(2) Wannsee Protocol (January 20, 1942)

At the beginning of the discussion Chief of the Security Police and of the SD, SS-Obergruppenführer Heydrich, reported that the Reich Marshal had appointed him delegate for the preparations for the final solution of the Jewish question in Europe and pointed out that this discussion had been called for the purpose of clarifying fundamental questions. The wish of the Reich Marshal to have a draft sent to him concerning organizational, factual and material interests in relation to the final solution of the Jewish question in Europe makes necessary an initial common action of all central offices immediately concerned with these questions in order to bring their general activities into line. The Reichsführer-SS and the Chief of the German Police (Chief of the Security Police and the SD) was entrusted with the official central handling of the final solution of the Jewish question without regard to geographic borders. The Chief of the Security Police and the SD then gave a short report of the struggle which has been carried on thus far against this enemy, the essential points being the following:

a) the expulsion of the Jews from every sphere of life of the German people,

b) the expulsion of the Jews from the living space of the German people.

In carrying out these efforts, an increased and planned acceleration of the emigration of the Jews from Reich territory was started, as the only possible present solution.

By order of the Reich Marshal, a Reich Central Office for Jewish Emigration was set up in January 1939 and the Chief of the Security Police and SD was entrusted with the management. Its most important tasks were

a) to make all necessary arrangements for the preparation for an increased emigration of the Jews,

b) to direct the flow of emigration,

c) to speed the procedure of emigration in each individual case.

The aim of all this was to cleanse German living space of Jews in a legal manner.

All the offices realized the drawbacks of such enforced accelerated emigration. For the time being they had, however, tolerated it on account of the lack of other possible solutions of the problem.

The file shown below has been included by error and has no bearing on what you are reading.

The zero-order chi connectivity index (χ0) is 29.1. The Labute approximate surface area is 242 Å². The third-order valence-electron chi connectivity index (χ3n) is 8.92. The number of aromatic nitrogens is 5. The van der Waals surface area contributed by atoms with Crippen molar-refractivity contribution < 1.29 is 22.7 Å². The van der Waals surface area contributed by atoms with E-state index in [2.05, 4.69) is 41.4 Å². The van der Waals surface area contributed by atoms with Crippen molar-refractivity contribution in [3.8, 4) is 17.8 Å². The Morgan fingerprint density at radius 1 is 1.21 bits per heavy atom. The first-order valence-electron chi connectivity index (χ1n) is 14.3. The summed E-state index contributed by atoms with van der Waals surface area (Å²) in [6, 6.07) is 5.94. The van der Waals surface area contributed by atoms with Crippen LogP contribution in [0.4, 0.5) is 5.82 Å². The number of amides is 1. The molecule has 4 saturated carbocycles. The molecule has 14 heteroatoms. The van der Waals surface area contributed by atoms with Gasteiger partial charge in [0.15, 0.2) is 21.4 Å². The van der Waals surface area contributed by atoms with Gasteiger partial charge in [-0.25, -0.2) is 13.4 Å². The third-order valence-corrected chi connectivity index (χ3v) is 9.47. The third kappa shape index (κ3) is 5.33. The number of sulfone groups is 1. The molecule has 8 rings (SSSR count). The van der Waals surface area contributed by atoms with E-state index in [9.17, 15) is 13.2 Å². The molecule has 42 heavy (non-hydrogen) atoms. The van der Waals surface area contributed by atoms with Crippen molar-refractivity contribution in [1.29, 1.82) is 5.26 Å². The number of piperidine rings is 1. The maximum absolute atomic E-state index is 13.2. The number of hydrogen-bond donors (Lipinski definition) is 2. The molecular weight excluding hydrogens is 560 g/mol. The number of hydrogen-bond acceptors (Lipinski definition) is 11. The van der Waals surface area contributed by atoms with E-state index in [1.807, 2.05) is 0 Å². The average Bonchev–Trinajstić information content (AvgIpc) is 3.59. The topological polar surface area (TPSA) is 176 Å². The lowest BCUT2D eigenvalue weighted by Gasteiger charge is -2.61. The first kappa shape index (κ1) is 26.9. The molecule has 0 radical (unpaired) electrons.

The work concerned with emigration was, later on, not only a German problem, but also a problem with which the authorities of the countries to which the flow of emigrants was being directed would have to deal. Financial difficulties, such as the demand by various foreign governments for increasing sums of money to be presented at the time of the landing, the lack of shipping space, increasing restriction of entry permits, or the cancelling of such, increased extraordinarily the difficulties of emigration. In spite of these difficulties, 537,000 Jews were sent out of the country between the takeover of power and the deadline of 31 October 1941. Of these

approximately 360,000 were in Germany proper on 30 January 1933

approximately 147,000 were in Austria (Ostmark) on 15 March 1939

approximately 30,000 were in the Protectorate of Bohemia and Moravia on 15 March 1939.

The Jews themselves, or their Jewish political organizations, financed the emigration. In order to avoid impoverished Jews' remaining behind, the principle was followed that wealthy Jews have to finance the emigration of poor Jews; this was arranged by imposing a suitable tax, i.e., an emigration tax, which was used for financial arrangements in connection with the emigration of poor Jews and was imposed according to income.

Apart from the necessary Reichsmark exchange, foreign currency had to presented at the time of landing. In order to save foreign exchange held by Germany, the foreign Jewish financial organizations were ­ with the help of Jewish organizations in Germany ­ made responsible for arranging an adequate amount of foreign currency. Up to 30 October 1941, these foreign Jews donated a total of around 9,500,000 dollars.

In the meantime the Reichsführer­SS and Chief of the German Police had prohibited emigration of Jews due to the dangers of an emigration in wartime and due to the possibilities of the East.